The extendable handle is solid and has a comfortable grip, which combined with the magnetic wheels allows the bag to run alongside you, rather than being dragged behind.

The front of the bag contains a small document compartment and a larger laptop pocket. Again be careful loading anything too heavy outside the bag’s centre of gravity.

I inspected my bag carefully and the only damage I could find were a few loose threads on a seam and perhaps a few minor scuffs. The wheels are rolling well, though I’ve not taken them particularly cross country.

The bag does not come with a TSA lock, though one is available as an inducement for returning the warranty card. Which reminds me, the bag comes with an excellent lifetime warranty against manufacturing defects, plus airlines damage. So, if you are ever treated to the sad sight of a shredded bag rumbling towards you on the carousel you should know that you can claim from the airline and Travelpro. One flaw is that there is no Asian regional repair centre, so you would need to ship it back to the US at your own cost, though they would return it without charge.


So it is worth remembering that four wheel spinners have less space than two wheel draggers, but this bag makes the most of what it has.


The interior is lined with nylon and there is a large pocket in the lid. Two small pockets are placed on the inside long edges, one of which is waterproof.


The bag has a reasonable compression system which can also stop lighter loads from rattling around. notice more pockets in the flaps.


The last interesting feature is the addition of a suit bag – or ‘suiter’ as the Americans seem to call them. I am more of a casual traveller and have not actually used it, but it can carry shirts and a suit or dress safely folded into the interiour lid pocket. If you need to travel with formal wear this would be a neat addition. Some bags have these built in, but it is separate in the spinner model, so scruffs like myself can remove it to save space.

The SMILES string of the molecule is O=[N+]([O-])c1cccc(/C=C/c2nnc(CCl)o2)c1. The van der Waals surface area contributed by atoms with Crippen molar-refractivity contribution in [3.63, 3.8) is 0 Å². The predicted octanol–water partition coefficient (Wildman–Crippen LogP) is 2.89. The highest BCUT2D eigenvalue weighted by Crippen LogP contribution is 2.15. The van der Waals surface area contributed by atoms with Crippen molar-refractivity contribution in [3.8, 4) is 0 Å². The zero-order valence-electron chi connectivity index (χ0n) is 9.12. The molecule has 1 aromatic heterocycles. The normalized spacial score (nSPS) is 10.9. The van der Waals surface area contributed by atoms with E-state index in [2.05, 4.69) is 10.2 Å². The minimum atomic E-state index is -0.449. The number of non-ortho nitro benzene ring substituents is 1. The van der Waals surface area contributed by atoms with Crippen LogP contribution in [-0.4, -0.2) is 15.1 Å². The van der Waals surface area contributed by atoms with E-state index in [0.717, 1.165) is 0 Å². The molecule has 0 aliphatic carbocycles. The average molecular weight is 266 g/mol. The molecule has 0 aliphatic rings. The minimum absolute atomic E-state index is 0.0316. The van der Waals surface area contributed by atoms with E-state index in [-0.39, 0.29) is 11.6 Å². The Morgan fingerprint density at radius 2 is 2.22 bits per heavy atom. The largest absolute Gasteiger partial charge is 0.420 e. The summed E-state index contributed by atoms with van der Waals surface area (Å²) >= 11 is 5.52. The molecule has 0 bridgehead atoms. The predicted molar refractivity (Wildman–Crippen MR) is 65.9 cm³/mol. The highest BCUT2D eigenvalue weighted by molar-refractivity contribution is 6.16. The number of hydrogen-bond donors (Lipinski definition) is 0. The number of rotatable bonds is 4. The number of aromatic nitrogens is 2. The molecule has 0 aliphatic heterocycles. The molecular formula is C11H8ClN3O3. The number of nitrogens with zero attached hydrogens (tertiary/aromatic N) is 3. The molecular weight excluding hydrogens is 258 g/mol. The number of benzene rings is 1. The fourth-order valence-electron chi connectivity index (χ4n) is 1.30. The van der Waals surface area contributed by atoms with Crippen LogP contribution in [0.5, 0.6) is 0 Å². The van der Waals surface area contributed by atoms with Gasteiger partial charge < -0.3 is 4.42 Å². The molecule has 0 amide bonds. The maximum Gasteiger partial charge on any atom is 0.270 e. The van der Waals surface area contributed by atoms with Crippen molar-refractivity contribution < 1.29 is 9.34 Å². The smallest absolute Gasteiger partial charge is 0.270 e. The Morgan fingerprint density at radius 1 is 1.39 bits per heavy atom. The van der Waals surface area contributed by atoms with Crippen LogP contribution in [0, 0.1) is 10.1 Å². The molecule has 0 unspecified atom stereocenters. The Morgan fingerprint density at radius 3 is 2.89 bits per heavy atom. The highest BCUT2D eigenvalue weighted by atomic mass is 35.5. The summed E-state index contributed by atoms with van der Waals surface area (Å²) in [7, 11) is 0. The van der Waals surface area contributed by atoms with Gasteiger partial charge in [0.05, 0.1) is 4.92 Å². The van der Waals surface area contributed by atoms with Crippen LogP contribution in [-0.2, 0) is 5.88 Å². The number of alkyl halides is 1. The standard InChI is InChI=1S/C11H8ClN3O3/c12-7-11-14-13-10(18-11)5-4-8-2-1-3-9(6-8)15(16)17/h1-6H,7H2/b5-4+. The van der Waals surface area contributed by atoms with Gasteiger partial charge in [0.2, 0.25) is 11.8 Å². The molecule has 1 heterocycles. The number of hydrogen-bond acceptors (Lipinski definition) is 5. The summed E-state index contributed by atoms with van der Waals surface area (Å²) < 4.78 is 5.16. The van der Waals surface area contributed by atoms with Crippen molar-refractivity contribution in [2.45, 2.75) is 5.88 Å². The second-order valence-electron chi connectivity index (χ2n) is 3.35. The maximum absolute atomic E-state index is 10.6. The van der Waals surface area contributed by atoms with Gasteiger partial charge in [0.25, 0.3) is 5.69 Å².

Where to buy

I was lucky enough to pick one up in the US where they are easy to find, but that is not the case in Singapore. Amazon wants to add USD$100 for shipping so that seems to be a non starter. Travelpro has a local reseller; Lohmun Leather Products (Pte) Ltd, which seem to be the holding company for The Travel Store, so they might be worth a look. eBags have a slightly smaller version for SGD$400+, but I have never tried them and its only marginally cheaper than Amazon.


The Travelpro Platinum Magna 2 21″ Spinner Suiter is the best carry on bag I have ever owned and I hope to keep it for many years to come. It rolls beautifully, holds everything I need for a long weekend and is tough as nails. Recommended!

Where will your KrisFlyer Miles take you?

Where will your KrisFlyer Miles take you?

This interactive map shows how many KrisFlyer Miles are required for one way Saver redemptions from Singapore to all destinations that Singapore Airlines and Silk Air fly to. It is based upon Singapore Airlines reward redemption chart and does not include the 15% discount we can get from booking online.

To see how many miles are required for one way Saver reward redemptions in Economy, Business and First/Suites hover over a country. To price a return just double the number. Standard and Full redemptions are significantly more expensive, so I do not recommend them unless your schedule is fixed and you have plenty of miles to burn. I have ignored Premium Economy for now, though SQ has recently opened it to reward redemptions. It’s worth noting that many routes on the list do not actually offer First, but I’ve included them as they are in SQ’s table. I think the chances of burning 25K miles flying in First to KL are pretty slim!
The map also only shows redemptions on SQ/MI metal which is why so much of the world is grey. Even then the only destination in South America, Sao Paulo, is being withdrawn in October 2016.

Do remember that SQ add a lot of fuel surcharges and taxes to reward redemptions, so be prepared to pay cash on top of the miles listed here.

Partner Awards

Partner flights are generally more expensive in miles and there is no 15% online discount, so if you have KrisFlyer miles try to use them on SQ or MI. Putting together an equivalent partner or Star Alliance map will take a bit more time so I’ll save that project for another day.

Do let me know in the comments ↓ if you find any errors and feel free to share this page. Thanks!